- Ground from RPi connected to breadboard ground
- Push-button momentary switch connected to
GPIO22, configured with a 10kΩ pull-down resistor
- LED connected to
GPIO25, with 200Ω load resistor
You can of course use whatever pins and elements you wish. However, the demo code assumes the pin configuration above.
The push-button switch is the most important element, as we'll see below.
An image of the circuit is included for reference
Run Firefox OS within Raspbian
Now that your host machine, RPi, and development circuits are set up, you can run the demo. Ensure that your RPi's HDMI out is plugged into a TV or monitor; Firefox OS draws directly to the GPU's framebuffer, it doesn't use X11. So currently the Firefox OS display can't be remoted.
The following commands start FFOS
ssh pi@$rpiaddress sudo ./ffos/start.sh
Firefox OS runs within a
chroot environment within your Raspbian installation.
You should see a lot of logging spew written to your console. Finally, Firefox OS will load the demo application. If all goes well, your screen should blink green/black every second, and the LED in your demo circuit should blink on/off approximately in unison with the screen blinking.
Finally, return to your open copy of
$dev/ffos/app/html/app.js. Find the string
'green' and change it to
'pink'. Save the file.
Now we're going to reload the web app. Foxberry Pi has a "reload button" --- the literal, physical button you built for your development circuit! :) Press that button and hold it down for about a second. Your web app should reload and the background start blinking pink/black, instead of green/black.
So yes, Foxberry Pi enables save-reload web development on an embedded device.
Congratulations! You're ready to develop apps for Foxberry Pi.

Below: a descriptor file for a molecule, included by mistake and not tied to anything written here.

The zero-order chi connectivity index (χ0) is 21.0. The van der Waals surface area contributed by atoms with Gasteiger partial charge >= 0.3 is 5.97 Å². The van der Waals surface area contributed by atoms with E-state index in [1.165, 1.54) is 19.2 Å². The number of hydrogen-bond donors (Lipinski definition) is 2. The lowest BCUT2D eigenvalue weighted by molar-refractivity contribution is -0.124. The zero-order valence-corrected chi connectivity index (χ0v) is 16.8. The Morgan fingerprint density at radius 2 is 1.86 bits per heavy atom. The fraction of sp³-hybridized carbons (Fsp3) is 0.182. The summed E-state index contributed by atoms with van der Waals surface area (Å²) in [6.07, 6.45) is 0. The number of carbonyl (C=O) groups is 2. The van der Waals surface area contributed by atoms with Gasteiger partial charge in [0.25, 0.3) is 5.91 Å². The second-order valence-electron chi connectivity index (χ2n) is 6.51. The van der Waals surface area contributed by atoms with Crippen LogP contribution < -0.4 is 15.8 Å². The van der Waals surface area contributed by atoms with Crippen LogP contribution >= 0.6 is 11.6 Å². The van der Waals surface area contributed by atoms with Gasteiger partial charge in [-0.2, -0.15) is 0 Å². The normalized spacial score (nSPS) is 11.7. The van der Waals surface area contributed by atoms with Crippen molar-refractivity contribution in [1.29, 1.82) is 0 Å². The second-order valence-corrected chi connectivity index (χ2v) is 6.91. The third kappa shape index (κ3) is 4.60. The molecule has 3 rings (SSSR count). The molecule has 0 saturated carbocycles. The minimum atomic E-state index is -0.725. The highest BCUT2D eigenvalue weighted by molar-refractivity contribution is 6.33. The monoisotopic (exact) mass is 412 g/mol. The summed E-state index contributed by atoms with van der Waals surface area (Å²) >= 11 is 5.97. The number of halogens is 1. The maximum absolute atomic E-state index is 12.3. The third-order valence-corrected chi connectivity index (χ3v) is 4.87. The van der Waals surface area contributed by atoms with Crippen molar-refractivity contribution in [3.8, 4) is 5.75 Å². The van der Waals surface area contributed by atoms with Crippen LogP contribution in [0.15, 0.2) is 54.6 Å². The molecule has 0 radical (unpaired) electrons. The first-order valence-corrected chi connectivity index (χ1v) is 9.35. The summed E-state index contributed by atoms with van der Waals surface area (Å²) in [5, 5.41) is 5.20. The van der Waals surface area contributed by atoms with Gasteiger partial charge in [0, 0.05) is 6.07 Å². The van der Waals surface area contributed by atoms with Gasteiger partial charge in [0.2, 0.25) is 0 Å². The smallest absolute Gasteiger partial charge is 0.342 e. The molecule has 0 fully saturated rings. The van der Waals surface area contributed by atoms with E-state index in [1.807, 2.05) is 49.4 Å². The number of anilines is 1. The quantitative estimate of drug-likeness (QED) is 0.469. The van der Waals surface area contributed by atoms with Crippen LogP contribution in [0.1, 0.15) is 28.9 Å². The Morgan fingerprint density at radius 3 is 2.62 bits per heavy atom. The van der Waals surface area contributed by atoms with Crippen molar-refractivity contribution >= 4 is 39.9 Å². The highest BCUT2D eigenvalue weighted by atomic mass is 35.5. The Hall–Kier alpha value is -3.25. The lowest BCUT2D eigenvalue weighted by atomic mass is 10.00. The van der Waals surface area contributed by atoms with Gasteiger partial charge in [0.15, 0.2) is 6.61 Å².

- Extend the
navigator.mozGpiopolyfill shim in
ffos/app/html/foxberry-pi.jswith APIs for
- outputting PWM signal
- outputting single pulses
- SPI communication
- i2c communication
- serial (UART) communication
- Build a demo circuit that includes other devices
(At this point, it's not worth trying to debug problems in the Firefox OS build itself. The code is most likely a dead end.)
Build from source
Follow the instructions here to build Firefox OS (a very old version) for Raspberry Pi. You can also download a pre-built pure-FFOS disk image from that site, if you have no need to run Raspbian.
navigator.mozGpio API shim and example web app are hosted in this repository (along with some helper scripts for FFOS-in-Raspbian). If you take the challenge of extending the
navigator.mozGpio as described above, please open pull requests at that repo to have your patches merged back! :)
The FFOS-in-Raspbian image hosted on this page was assembled by hand from Philipp's FFOS system image and the Foxberry Pi demo code.
- The Firefox OS build included in the image is very old
- Not all device capabilities are exposed through Web APIs
- No mouse or keyboard support
- Display can't be remoted
- On at least one TV used as output display, graphics are glitchy: left side of viewport is clipped, and right side is offset from right edge of TV leaving blank space
- Slow and buggy